It sucks, but this is why teams look at having 7 or 8 starters between the MLB team and AAA. Mets played this one as well as could be expected, and positions them better than other teams might. Between Gee, Syndergaard, Montero and even Buddy Carlyle, they should be able to make up 32 starts and 11 wins. Gee alone had 7 wins last year, and a better BB ratio (though worse ERA). If he can hold his own and the rest of the rotation does what’s expected, the Mets should be okay.

  • Left Coast Jerry

    I wonder if the pitch counts, innings limits, etc. which teams are using to protect their investments are simply making pitchers less tough than they used to be.
    Look at the pitchers from the old days:
    Whitey Ford: 1953-65, 200+ innings every year but two.
    Warren Spahn: 1947-64, 245+ innings every year
    Bob Gibson: 1961-74, 200+ innings every year but two.
    Don Drysdale: 1957-68, 200+ innings every year.
    Tom Seaver: 1967-79, 200+ innings every year.

    The only pitcher like that today is Mark Buehrle, who has pitched 200 or more innings in each of the last 14 years. He was a 38th round pick by the White Sox in 1998, yet somehow made the starting rotation by 2001. I assume that since he was not a big money prospect, the White Sox felt no need to apply artificial limits to his pitching, and he just went out and became Mark Buehrle, while many of the coddled prospects, subject to pitch counts and innings limits have gone under the knife.

    The game has simply become way too over-analyzed.

  • Lou from Brazil

    For all the greats from the past that people can point to that put up great years with tons of innings, surely there were many more pitchers in the old days who experienced a similar type of injury which could not be diagnosed as a ligament tear. Without online databases to track their careers they were simply never heard from again. Seems every team has their share of TJS regardless of the type of pitcher. It affects control guys and power guys all the same. Except RA Dickey and his lack of a UCL of course.

    I think the Mets organization has put themselves in the best possible position given the obvious lack of funds to find a replacement in the marketplace as well as the flukish nature of this type of injury. I concur wholeheartedly with the sentiments of Harvey and Rob- having depth to absorb an injury is key. Everyone likes to bang on Sandy, but the decision to hang onto these pitchers is the type of astute move I associate with the organizations perceived as the smartest in the league. Now let’s just play ball and to borrow a term from racing, ‘run what we brung.’ Gee will be fine. I’ve stated on here before I love his Rick Reed, workmanlike style anyway.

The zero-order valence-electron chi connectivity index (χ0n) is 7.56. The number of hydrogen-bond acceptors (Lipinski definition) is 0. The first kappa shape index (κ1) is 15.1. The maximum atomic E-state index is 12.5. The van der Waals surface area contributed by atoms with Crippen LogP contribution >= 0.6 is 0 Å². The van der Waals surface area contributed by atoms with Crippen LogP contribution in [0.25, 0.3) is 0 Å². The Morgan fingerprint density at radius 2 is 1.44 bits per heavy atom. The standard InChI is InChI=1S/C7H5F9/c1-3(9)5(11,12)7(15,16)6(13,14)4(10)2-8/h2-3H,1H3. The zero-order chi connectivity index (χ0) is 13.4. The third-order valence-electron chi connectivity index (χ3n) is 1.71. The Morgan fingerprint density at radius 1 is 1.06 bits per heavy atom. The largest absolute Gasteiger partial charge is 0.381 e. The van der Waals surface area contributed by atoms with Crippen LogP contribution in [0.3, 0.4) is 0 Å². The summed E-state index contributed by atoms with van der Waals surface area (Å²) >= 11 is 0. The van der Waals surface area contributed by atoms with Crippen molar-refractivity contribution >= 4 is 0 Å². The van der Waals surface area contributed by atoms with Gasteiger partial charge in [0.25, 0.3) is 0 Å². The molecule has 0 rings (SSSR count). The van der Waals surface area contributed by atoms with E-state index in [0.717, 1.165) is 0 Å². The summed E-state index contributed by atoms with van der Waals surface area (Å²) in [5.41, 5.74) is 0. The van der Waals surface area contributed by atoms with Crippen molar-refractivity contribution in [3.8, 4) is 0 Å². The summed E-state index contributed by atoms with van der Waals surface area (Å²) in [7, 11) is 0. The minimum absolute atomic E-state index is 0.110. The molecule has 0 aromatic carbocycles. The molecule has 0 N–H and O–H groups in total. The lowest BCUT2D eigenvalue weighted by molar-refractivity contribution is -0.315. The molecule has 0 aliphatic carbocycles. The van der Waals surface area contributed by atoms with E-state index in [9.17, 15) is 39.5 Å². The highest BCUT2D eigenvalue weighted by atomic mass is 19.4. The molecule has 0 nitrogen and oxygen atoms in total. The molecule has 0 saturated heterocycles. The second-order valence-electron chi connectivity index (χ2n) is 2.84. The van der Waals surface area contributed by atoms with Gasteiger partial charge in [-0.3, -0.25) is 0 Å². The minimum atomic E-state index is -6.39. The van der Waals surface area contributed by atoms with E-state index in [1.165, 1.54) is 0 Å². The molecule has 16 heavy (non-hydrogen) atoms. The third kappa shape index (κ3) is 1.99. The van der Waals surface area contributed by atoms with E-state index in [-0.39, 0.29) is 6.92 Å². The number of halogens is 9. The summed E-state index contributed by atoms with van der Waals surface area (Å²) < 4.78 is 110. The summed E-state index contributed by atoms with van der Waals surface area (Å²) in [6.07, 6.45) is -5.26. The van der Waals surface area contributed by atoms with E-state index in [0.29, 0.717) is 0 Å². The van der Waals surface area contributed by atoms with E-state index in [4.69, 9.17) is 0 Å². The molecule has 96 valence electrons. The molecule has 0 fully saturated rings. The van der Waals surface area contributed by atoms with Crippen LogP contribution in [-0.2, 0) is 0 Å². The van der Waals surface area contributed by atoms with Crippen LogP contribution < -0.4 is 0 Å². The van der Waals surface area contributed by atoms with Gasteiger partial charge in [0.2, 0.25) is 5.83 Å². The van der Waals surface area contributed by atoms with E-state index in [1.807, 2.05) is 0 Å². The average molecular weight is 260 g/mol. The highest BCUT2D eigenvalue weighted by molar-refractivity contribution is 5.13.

• sturock

      Yes. In Whitey Ford, et al., you are talking about the creme de la creme. Pitchers flamed out left and right back in the day due to “arm trouble,” “sore arm,” whatever it was called. Sure, maybe the hitters were worse in the 60’s, maybe the pitchers paced themselves better, who knows?

      • Left Coast Jerry

        My point was simply that with nearly twice as many teams as there were in 1960, there should be more than one Mark Buehrle. And it seems to me that the preventative measures that management is using don’t prevent anything. It could be because nowadays, if an 11-year-old has the least bit of talent, Daddy figures his kid is going to be the next Sandy Koufax or Nolan Ryan. So he engages a pitching coach, who teaches the kid to throw curve balls before his arm develops. I haven’t done any kind of analysis on the percentage of pitchers who grew up in the US needing TJ surgery, compared to, say, those from the Dominican Republic, but it might be interesting to contemplate.

        • Lou from Brazil

          I agree with your points too, don’t get me wrong. It sucks that nowadays kids are so focused on baseball. Perhaps there are exterior forces at work as well- look at the fear of head injuries in football. Parents are probably doubling their kids’ efforts at baseball because they don’t want their kids suffering from head trauma. I’m not calling out your argument, I just think the 24 hour news cycle makes us more sensitive to anything bad that happens. We get every viewpoint before we even have time to digest that we’ve lost a fine talent for this year.

        • Rob E

          The thing with Buehrle is that he doesn’t exemplify what teams look for in pitchers today. Almost all of these TJ guys either throw 95, or throw a pitch that is hard on the elbow. Buehrle does neither (ditto for Whitey Ford); he’s a finesse pitcher (a very good, and a long underappreciated one). I would classify Glavine and Maddux like that as well, so there ARE other guys like that out there. But “finesse” isn’t sexy to either the traditionalists OR the sabermetrics guys; pitching to contact is hard for traditionalists to understand, and hard for sabermetricians to quantify. NOBODY teaches this at ANY level…talent evaluation at EVERY level is all about the strikeouts.

          Buehrle is a good example you bring up…maybe the key to more sustainable health is simply UNDERSTANDING your physical limitations and working WITHIN those limitations.

  • Steve D

    Met fans of a certain age know that Rube Walker taught Seaver and the others the importance of MECHANICS…use your lower body…show the ball to third base (if a righty)…Seaver was the best at refining his mechanics and never had a major arm problem. If you really study these guys today, it is a wonder there aren’t more Tommy John surgeries. Tanaka on the Yankees has his elbow pointing straight DOWN in his delivery. I doubt he will last through April. Harvey had late arm action that may have stressed his elbow, but thankfully looks like he has corrected it. I’m not a fan of Syndergaard’s mechanics either.

  • […] as we feign surprise to learn Zack Wheeler, in addition to being plagued by tears to his UCL and his tendon, made consecutive starts last August with what doctors now describe as a “small […]